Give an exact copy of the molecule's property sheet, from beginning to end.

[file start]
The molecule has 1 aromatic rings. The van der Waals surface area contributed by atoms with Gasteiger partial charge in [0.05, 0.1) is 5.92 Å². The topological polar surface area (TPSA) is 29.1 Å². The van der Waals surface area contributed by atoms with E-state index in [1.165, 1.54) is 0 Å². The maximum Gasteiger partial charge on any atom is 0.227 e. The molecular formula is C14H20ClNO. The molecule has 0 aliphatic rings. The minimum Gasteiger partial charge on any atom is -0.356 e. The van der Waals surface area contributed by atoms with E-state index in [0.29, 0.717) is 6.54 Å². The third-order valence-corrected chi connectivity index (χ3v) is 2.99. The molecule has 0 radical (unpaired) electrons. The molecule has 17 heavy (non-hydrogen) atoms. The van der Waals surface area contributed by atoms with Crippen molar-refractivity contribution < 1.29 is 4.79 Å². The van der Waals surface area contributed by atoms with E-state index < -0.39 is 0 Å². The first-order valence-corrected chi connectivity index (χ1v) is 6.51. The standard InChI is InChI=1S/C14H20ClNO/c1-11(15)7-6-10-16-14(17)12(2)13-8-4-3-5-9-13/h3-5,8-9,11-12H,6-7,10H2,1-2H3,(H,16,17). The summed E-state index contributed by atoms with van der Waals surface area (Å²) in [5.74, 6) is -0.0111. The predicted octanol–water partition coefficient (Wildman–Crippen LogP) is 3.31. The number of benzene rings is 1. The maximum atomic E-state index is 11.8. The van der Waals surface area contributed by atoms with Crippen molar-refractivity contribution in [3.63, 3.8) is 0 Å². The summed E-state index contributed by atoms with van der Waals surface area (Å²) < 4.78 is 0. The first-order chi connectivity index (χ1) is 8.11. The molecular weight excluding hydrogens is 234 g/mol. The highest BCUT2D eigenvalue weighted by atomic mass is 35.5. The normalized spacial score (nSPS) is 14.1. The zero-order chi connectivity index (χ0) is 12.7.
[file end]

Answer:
The molecule has 1 aromatic rings. The van der Waals surface area contributed by atoms with Gasteiger partial charge in [0.05, 0.1) is 5.92 Å². The topological polar surface area (TPSA) is 29.1 Å². The van der Waals surface area contributed by atoms with E-state index in [1.165, 1.54) is 0 Å². The maximum Gasteiger partial charge on any atom is 0.227 e. The molecular formula is C14H20ClNO. The molecule has 0 aliphatic rings. The minimum Gasteiger partial charge on any atom is -0.356 e. The van der Waals surface area contributed by atoms with E-state index in [0.29, 0.717) is 6.54 Å². The third-order valence-corrected chi connectivity index (χ3v) is 2.99. The molecule has 0 radical (unpaired) electrons. The molecule has 17 heavy (non-hydrogen) atoms. The van der Waals surface area contributed by atoms with Crippen molar-refractivity contribution < 1.29 is 4.79 Å². The van der Waals surface area contributed by atoms with E-state index < -0.39 is 0 Å². The first-order valence-corrected chi connectivity index (χ1v) is 6.51. The standard InChI is InChI=1S/C14H20ClNO/c1-11(15)7-6-10-16-14(17)12(2)13-8-4-3-5-9-13/h3-5,8-9,11-12H,6-7,10H2,1-2H3,(H,16,17). The summed E-state index contributed by atoms with van der Waals surface area (Å²) in [5.74, 6) is -0.0111. The predicted octanol–water partition coefficient (Wildman–Crippen LogP) is 3.31. The number of benzene rings is 1. The maximum atomic E-state index is 11.8. The van der Waals surface area contributed by atoms with Crippen molar-refractivity contribution in [3.63, 3.8) is 0 Å². The summed E-state index contributed by atoms with van der Waals surface area (Å²) < 4.78 is 0. The first-order chi connectivity index (χ1) is 8.11. The molecular weight excluding hydrogens is 234 g/mol. The highest BCUT2D eigenvalue weighted by atomic mass is 35.5. The normalized spacial score (nSPS) is 14.1. The zero-order chi connectivity index (χ0) is 12.7.